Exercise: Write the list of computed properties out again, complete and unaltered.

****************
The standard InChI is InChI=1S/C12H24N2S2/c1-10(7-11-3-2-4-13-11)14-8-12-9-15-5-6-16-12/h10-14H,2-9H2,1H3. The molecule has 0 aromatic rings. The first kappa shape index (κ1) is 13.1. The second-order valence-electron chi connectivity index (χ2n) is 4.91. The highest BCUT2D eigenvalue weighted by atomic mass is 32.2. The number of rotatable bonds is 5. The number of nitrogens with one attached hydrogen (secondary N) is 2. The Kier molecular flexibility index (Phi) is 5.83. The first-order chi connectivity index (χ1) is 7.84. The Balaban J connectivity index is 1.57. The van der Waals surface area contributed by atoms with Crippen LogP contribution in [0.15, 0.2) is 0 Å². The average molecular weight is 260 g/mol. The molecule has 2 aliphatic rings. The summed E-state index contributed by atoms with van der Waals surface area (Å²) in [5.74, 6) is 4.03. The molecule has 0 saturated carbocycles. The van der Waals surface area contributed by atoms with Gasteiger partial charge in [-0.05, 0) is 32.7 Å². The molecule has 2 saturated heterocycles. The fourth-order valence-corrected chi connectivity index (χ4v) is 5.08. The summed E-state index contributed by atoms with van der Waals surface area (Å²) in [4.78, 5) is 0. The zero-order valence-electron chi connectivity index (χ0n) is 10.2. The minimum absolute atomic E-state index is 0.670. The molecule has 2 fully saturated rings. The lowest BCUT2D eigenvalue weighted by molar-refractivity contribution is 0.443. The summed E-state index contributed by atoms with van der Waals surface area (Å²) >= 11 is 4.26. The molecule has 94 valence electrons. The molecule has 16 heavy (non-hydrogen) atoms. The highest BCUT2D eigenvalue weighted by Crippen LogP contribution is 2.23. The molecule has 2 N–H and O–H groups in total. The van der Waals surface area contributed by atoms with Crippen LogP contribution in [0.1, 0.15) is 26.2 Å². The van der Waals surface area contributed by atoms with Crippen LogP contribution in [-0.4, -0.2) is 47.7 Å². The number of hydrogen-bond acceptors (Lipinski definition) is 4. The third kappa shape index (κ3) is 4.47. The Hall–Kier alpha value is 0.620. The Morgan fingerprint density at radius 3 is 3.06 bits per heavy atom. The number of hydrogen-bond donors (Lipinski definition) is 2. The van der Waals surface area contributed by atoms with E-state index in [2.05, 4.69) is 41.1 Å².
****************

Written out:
The standard InChI is InChI=1S/C12H24N2S2/c1-10(7-11-3-2-4-13-11)14-8-12-9-15-5-6-16-12/h10-14H,2-9H2,1H3. The molecule has 0 aromatic rings. The first kappa shape index (κ1) is 13.1. The second-order valence-electron chi connectivity index (χ2n) is 4.91. The highest BCUT2D eigenvalue weighted by atomic mass is 32.2. The number of rotatable bonds is 5. The number of nitrogens with one attached hydrogen (secondary N) is 2. The Kier molecular flexibility index (Phi) is 5.83. The first-order chi connectivity index (χ1) is 7.84. The Balaban J connectivity index is 1.57. The van der Waals surface area contributed by atoms with Crippen LogP contribution in [0.15, 0.2) is 0 Å². The average molecular weight is 260 g/mol. The molecule has 2 aliphatic rings. The summed E-state index contributed by atoms with van der Waals surface area (Å²) in [5.74, 6) is 4.03. The molecule has 0 saturated carbocycles. The van der Waals surface area contributed by atoms with Gasteiger partial charge in [-0.05, 0) is 32.7 Å². The molecule has 2 saturated heterocycles. The fourth-order valence-corrected chi connectivity index (χ4v) is 5.08. The summed E-state index contributed by atoms with van der Waals surface area (Å²) in [4.78, 5) is 0. The zero-order valence-electron chi connectivity index (χ0n) is 10.2. The minimum absolute atomic E-state index is 0.670. The molecule has 2 fully saturated rings. The lowest BCUT2D eigenvalue weighted by molar-refractivity contribution is 0.443. The summed E-state index contributed by atoms with van der Waals surface area (Å²) >= 11 is 4.26. The molecule has 94 valence electrons. The molecule has 16 heavy (non-hydrogen) atoms. The highest BCUT2D eigenvalue weighted by Crippen LogP contribution is 2.23. The molecule has 2 N–H and O–H groups in total. The van der Waals surface area contributed by atoms with Crippen LogP contribution in [0.1, 0.15) is 26.2 Å². The van der Waals surface area contributed by atoms with Crippen LogP contribution in [-0.4, -0.2) is 47.7 Å². The number of hydrogen-bond acceptors (Lipinski definition) is 4. The third kappa shape index (κ3) is 4.47. The Hall–Kier alpha value is 0.620. The Morgan fingerprint density at radius 3 is 3.06 bits per heavy atom. The number of hydrogen-bond donors (Lipinski definition) is 2. The van der Waals surface area contributed by atoms with E-state index in [2.05, 4.69) is 41.1 Å².